Carmen Ene is CEO at 3stepIT and BNP Paribas 3 Step IT, Europe’s leading circular Technology Lifecycle Management providers.
In 2015, world leaders reached a historic consensus, agreeing to 17 global goals to tackle some of the world’s biggest challenges like climate change, world hunger, poverty and human rights abuses.
The deadline they set was 2030. In 2022, we are at the critical halfway point and have made some progress, but we need to do much more.
There’s still a $4.3 trillion annual gap in financing for the UN Sustainable Development Goals (SDGs). And there’s also a clear knowledge gap, as a recent survey found less than two in ten British businesses are aware of the SDGs—a critical miss at the most critical time.
Nice To Have, Need To Have
However, the days of blaming a lack of awareness will soon be over. While the SDGs are often criticized for being too broad and vague, it’s clear the principles behind them are still very much inspiring and informing today’s regulatory landscape.
Businesses will have to sit up and take notice.
Two new pieces of legislation are forthcoming in the European Parliament—one of which has been adopted—and they will turn compliance with SDG principles from a nice to have to a need to have. Within the next three years, The Corporate Sustainability Reporting Directive and the Corporate Sustainability Due Diligence Directive will require companies to publicly (and accurately) report their environmental and social impact, ensuring that commitments align with actions and everyone is doing their bit.
International financial reporting requirements are also tightening. The International Sustainability Standards Board (ISSB), part of the International Financial Reporting Standards (IFRS) body, has just announced it will require companies to disclose their scope 3 emissions—which include all activities outside an organization’s direct operations across its value chain—under new standards being developed. Regulators typically take their lead from the ISSB, and major international governments will likely be quick to follow suit.
The Opportunity In The Challenge
Regulations are undoubtedly a challenge, but we shouldn’t forget about the opportunity they represent.
With their actions, policymakers are turning consumers’ and shareholders’ appeals for greener, cleaner practices into law, so aligning business operations to the new regulatory framework should strengthen reputation and customer engagement.
Not only that, investing in the SDGs is predicted to reap economic gains of $12 trillion by 2030, as well as 380 million jobs annually—a much-needed boost as we look set to face a global recession. Far from an impractical framework, remote from the reality businesses face on the ground, this global to-do list has the power to unite the corporate community around a common goal: sustainable growth.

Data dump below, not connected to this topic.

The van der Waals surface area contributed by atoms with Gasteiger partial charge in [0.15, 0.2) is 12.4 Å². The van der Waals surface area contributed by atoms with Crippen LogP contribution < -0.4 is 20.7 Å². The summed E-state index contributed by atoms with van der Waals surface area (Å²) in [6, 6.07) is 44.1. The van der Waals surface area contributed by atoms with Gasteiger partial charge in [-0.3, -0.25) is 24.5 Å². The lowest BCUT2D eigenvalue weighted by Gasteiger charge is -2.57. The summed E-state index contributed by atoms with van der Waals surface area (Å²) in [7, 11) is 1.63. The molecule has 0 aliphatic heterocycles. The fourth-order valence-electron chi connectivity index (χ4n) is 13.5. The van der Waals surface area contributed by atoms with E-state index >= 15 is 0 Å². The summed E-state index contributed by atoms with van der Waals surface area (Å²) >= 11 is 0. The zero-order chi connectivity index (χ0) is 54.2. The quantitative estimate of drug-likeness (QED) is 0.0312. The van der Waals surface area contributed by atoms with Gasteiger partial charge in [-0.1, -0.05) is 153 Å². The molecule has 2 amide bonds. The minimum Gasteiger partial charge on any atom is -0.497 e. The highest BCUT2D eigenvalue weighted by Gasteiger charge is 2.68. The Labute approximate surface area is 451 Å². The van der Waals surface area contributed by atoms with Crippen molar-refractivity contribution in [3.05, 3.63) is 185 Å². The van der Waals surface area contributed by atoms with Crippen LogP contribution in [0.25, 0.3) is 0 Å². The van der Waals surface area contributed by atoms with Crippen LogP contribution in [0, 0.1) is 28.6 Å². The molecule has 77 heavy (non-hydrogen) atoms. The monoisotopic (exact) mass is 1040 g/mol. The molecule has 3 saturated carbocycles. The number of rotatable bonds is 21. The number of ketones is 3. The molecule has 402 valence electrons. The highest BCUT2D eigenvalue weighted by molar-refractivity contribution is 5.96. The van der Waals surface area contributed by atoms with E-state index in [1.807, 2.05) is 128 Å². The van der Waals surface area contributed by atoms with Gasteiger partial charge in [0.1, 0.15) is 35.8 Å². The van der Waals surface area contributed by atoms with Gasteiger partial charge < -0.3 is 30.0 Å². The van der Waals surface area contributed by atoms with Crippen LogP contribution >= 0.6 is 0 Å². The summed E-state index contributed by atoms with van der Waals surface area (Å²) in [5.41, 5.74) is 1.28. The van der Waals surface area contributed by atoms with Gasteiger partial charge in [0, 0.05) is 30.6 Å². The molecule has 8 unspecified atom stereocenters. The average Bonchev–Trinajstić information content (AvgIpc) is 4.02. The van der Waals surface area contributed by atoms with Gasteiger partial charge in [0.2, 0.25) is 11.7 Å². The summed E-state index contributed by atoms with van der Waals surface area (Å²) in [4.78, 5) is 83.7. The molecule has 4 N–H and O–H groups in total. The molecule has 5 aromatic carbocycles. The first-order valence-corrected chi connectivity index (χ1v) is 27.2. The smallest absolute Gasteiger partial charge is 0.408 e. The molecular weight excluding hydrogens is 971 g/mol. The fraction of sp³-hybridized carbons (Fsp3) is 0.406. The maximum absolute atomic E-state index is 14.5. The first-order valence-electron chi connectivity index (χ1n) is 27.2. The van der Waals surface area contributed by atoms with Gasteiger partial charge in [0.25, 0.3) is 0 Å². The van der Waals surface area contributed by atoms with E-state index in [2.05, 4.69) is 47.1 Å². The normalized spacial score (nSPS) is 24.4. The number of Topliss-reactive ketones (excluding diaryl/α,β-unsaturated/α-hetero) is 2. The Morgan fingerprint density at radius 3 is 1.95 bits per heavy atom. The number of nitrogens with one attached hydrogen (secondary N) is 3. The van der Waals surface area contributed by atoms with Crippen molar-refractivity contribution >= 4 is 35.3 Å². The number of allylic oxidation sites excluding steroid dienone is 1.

But what can businesses practically do about it?
Time To Get Serious
There have long been calls for organizations to align their revenue streams with the SDGs.
As the EU pushes for stricter rules on defining sustainable investment, global financial institutions are also following suit, pushing their investment customers to align revenues with the SDGs. It makes a lot of sense—ESG issues represent investment risk, and meeting 2030 targets limits this liability. But without the capital behind these ambitions, we can’t hope to close the gap.
Given we face a climate crisis of grand proportions, I believe great ambition is needed to solve it.
Could we take this idea even further and ask businesses to align their operating costs with the SDGs? This would mean that operational activity—like hiring and procurement, for instance—would need to align with the UN goals.
Organizations would have to commit to and invest in systemic change, transition to new ways of working, consider assets and waste differently, and clearly demonstrate their impact on the planet. It’s no small ask, but just imagine the scale of the impact that could be achieved if every business began applying operational budgets as a tool to achieve our global goals.
Let’s take corporate tech investment as an example.
Traditional tech purchase and consumption models encourage organizations to take, make and waste. Organizations procure new tech assets, maintain them for their first useful life, dispose of them, then repeat the cycle.
Alternatively, in a circular economy, organizations still fuel digital transformation with new hardware as part of regular renewal cycles to remain competitive and resilient. But instead of dumping assets after a single use, devices are kept in circulation by ensuring they are refurbished and given a second (and even a third) life before being recycled and made into new products once again.
The approach ticks many boxes: It minimizes the liability and environmental costs associated with using technology, reduces the drain on natural resources and tackles the issue of e-waste. But it also aligns nicely with several of the UN goals (SDG 9, 12 and 13, to name a few), allowing organizations to demonstrate commitment and progress in a tangible, measurable way.
The Race Is On
2030 is fast approaching, and while we’re not on track to achieving the aims set seven years ago, it’s not too late to act.
Global leaders who met at COP27 earlier this month must continue to work together to address the SDG financing gap. They must also focus on offering businesses practical opportunities to contribute towards a more sustainable and better future for all.
On that account, aligning corporate revenue and spending with the SDGs goals might be an opportunity too good to miss.